Ira Delbert Cotnam

Conservative (1867-1942)

Mr. COTNAM:

Well, Mr. Speaker, he was appointed to the senate. He was accused- if I may use that word-of bringing the department of which he was the head into disrepute.

We have another problem to-day, a problem that has been mentioned over and over again, and with which is interwoven all the future life of the Dominion, a problem which we cannot get away from however much we may try. I refer to the immigration problem. According to a return tabled the other day, we have brought into the Dominion, during the years this government has been in office, over eight hundred thousand immigrants. To this number must be added the natural increase, which should give a very largely augmented population. But has our population increased? On the contrary, there is a net loss of 60,000 to the U.S.A. in the past year. Where are those immigrants? The Minister of Railways (Mr. Dunning),

The Budget-Mr. Cotnam

speaking in this debate yesterday, said that we, in mentioning the fact that certain of our people were going across the line, were acting as advance agents for the immigration authorities of the United States. Well, that does not say much for the personnel of this government: How does that state of affairs fit in with' their prosperity cry? I would give the Minister of Railways or any of his colleagues credit for a little more sense than to 'believe that, although we suffered a net loss last year of sixty thousand Canadians to the United States, everything is prosperous here, wages are good, industries are booming, and agriculture is about 'as profitable as it would be made. Why were these sixty thousand Canadians foolish enough to forego the pleasant conditions depicted by the government and move across' to settle in such a country as the Minister of Railways painted yesterday with the help of newspaper reports? Well, it is the same old story; when the government want to cover up their deficiencies and ignore the facts they quote statistics and newspaper reports. Yet it cannot be denied that last year we lost sixty thousand Canadians to the United States. What are we doing to make good this loss? We are bringing in people from outside, people who in many cases know nothing about our traditions, our language, our customs. This is a sin and a shame, and I say it is a reproach to the government that they cannot find a solution of the problem. It is not up to us to find a solution; it is up to this government. I claim that the fiscal policy of the administration and their attitude generally towards our industries are responsible for driving our native-born across the line. The government must provide the remedy for this evil, otherwise the Dominion can never grow and develop as she would if we had in office a party capable of dealing in a statesmanlike way with this and other national problems.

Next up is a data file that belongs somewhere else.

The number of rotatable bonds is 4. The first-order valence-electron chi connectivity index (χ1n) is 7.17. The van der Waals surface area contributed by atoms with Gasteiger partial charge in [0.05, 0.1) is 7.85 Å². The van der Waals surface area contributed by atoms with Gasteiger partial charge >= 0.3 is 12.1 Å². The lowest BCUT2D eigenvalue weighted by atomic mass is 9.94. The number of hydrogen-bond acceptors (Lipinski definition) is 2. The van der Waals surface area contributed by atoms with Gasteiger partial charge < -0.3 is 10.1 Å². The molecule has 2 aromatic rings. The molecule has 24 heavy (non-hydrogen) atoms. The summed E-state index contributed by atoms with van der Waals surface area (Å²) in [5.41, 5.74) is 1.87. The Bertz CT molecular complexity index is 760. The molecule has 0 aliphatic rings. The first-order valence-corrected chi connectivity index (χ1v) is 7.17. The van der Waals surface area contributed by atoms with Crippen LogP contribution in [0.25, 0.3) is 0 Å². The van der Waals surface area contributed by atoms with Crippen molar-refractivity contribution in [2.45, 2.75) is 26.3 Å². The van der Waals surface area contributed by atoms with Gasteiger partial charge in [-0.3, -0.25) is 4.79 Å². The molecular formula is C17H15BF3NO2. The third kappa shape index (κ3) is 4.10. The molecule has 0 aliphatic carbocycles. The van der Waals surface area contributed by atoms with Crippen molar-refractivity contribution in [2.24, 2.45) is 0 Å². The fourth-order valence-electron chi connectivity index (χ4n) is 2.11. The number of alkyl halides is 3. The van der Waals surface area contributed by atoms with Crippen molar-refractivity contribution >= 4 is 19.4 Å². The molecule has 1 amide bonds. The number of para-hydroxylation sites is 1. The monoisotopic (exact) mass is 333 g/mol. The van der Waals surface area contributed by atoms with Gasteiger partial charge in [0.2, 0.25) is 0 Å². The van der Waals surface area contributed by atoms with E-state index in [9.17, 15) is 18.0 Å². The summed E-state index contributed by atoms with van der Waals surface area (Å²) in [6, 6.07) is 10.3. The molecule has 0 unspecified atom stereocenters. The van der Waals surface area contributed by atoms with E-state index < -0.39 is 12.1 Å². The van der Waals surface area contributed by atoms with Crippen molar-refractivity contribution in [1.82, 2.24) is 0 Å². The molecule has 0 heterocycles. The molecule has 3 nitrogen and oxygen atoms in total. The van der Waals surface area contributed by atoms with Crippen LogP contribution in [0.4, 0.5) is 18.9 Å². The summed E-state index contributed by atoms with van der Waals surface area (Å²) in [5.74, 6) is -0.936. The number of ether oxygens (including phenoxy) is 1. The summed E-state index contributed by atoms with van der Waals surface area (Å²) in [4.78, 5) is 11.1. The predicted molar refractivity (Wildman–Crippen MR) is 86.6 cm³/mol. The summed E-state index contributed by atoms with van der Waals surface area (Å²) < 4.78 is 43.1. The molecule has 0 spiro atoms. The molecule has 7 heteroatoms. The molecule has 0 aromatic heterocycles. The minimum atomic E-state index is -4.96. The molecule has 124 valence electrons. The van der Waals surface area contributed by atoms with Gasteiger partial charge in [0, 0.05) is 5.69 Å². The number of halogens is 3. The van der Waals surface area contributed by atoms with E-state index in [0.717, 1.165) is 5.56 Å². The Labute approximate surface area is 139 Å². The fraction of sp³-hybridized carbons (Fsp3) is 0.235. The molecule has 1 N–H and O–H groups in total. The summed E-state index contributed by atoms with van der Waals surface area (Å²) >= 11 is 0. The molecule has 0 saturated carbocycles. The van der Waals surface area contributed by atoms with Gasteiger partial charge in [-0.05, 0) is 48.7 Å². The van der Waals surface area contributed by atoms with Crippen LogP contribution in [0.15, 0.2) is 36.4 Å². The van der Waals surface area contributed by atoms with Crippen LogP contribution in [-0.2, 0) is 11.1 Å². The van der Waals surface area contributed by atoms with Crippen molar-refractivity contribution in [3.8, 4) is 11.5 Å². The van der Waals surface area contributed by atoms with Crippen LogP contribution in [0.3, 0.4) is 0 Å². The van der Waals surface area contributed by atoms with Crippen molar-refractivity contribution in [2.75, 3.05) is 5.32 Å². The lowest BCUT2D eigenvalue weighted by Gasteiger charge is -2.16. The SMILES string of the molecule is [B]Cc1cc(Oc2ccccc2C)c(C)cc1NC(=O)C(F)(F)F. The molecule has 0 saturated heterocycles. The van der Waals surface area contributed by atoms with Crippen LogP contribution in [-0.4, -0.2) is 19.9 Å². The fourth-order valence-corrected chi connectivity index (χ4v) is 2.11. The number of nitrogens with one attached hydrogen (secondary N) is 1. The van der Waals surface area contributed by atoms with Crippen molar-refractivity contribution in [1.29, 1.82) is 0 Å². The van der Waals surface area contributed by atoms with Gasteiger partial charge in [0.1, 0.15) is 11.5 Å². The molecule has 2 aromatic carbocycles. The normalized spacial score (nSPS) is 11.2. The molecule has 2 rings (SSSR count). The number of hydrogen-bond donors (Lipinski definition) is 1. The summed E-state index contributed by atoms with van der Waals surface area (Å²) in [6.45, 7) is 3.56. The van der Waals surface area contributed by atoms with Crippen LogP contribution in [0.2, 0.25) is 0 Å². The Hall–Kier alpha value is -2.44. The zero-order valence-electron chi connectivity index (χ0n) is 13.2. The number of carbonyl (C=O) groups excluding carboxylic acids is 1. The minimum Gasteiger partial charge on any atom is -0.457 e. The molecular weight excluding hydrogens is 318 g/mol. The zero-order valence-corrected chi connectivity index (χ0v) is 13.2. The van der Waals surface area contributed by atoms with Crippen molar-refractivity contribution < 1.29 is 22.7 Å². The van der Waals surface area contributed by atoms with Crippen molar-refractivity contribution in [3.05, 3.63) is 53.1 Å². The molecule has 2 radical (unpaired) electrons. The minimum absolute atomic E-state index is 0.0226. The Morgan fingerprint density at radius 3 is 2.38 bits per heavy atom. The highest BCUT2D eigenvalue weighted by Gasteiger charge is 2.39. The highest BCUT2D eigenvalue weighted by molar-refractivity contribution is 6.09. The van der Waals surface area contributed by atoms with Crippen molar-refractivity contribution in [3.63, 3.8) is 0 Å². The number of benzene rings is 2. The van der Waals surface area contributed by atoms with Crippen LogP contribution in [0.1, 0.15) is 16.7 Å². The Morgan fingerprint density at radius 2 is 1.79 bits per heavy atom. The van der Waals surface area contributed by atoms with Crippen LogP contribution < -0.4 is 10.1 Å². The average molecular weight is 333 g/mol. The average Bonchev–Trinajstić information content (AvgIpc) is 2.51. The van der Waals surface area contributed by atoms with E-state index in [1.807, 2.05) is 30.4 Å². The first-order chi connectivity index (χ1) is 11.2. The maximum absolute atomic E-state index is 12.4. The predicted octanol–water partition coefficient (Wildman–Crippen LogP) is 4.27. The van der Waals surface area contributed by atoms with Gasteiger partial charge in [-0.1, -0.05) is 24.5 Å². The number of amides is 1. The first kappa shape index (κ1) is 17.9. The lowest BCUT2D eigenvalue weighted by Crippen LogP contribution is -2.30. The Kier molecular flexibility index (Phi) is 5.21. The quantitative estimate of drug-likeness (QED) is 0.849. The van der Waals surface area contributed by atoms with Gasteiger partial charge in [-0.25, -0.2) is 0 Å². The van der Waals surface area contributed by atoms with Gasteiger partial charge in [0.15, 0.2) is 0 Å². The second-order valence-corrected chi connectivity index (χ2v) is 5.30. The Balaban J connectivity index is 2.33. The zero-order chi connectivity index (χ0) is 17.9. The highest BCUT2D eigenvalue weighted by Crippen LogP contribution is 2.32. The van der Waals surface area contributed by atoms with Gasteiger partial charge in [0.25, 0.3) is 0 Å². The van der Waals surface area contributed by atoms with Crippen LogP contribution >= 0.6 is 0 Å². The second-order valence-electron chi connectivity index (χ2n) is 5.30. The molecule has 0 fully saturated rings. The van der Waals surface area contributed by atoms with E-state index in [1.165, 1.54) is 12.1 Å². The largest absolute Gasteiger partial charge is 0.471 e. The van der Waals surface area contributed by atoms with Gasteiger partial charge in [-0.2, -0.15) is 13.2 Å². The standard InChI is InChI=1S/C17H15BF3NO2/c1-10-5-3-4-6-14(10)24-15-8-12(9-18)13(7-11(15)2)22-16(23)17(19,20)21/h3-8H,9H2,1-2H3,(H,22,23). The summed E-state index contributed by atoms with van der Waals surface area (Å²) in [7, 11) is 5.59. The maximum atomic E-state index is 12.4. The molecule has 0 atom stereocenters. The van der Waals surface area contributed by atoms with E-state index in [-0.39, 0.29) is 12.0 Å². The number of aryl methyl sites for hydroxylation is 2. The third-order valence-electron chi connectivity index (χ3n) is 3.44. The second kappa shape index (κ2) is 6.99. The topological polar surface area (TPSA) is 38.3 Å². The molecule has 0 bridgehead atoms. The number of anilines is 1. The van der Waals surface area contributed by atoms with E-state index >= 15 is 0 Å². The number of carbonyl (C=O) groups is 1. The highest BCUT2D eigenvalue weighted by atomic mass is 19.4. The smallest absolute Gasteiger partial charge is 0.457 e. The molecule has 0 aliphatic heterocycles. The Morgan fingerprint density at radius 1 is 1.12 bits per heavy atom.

I have in my constituency, Mr. Speaker, English, Irish, Scotch, French-Canadians, Germans, Poles and people of other nationalities, and they are living and working together in peace and harmony. I wish we had more of them. I should like to see more German immigrants brought in since the ban has been lifted on their entry, because they make most desirable citizens. They are thrifty, honest, hard-working, and they make a success of whatever they take in hand. I repeat, I wish I had more of them in my constituency. But no matter how many immigrants we may bring in, or what nationality they may be, they cannot in the nature of things make good the loss of our native-

born. I believe this is a problem for the mothers of Canada, and that they are going to have a great deal to do with its solution. It will be for them to say whether their children are to get at the hands of this government a square deal, whether conditions are to be such that their children when they arrive at adolescence will be assured an opportunity of securing useful and profitable vocations which will enable them to remain in the land of their birth. The government accuse the Conservative party of not having any policy to prevent this exodus to the United States. Well, what is the policy of the Liberal party in this regard? Have they any solution to offer that will be satisfactory to the people of Canada?

I can heartily sympathize with the hon. member for North Huron- (Mr. Spotton), for in my last election my riding also was invaded by cabinet ministers. I think the first minister to come in was the genial gentleman who presides over the Department of Marine and Fisheries (Mr. Cardin). Let me tell it to the marines: he did not do me very much harm. The next minister to arrive was his good-natured colleague, the Minister of Railways and Canals. Harm? No, I think he did me some good. He spoke about the customs scandal something along these lines: The customs scandal does not amount to very much -why, you know, you ladies would all like to smuggle a pair of silk stockings or a, few little handkerchiefs, or something like that, so really there is not very much in the charges after all. I suppose he meant that if the crime was not very serious it was not much of a sin in his eyes; but he shocked the moral sensibilities of the people by preaching such a doctrine.

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LIB

Charles Avery Dunning (Minister of Railways and Canals)

Liberal

Mr. DUNNING:

Mr. Speaker, I do not usually object, but my hon. friend is quoting me entirely wrong. As a matter of fact, in the course of several speeches, I discussed the moral attitude^ of the public towards the whole question, and not at all along the lines indicated by my hon. friend.

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CON

Ira Delbert Cotnam

Conservative (1867-1942)

Mr. COTNAM:

Perhaps the Minister of Railways was only discussing it in an ironical fashion.

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March 1, 1928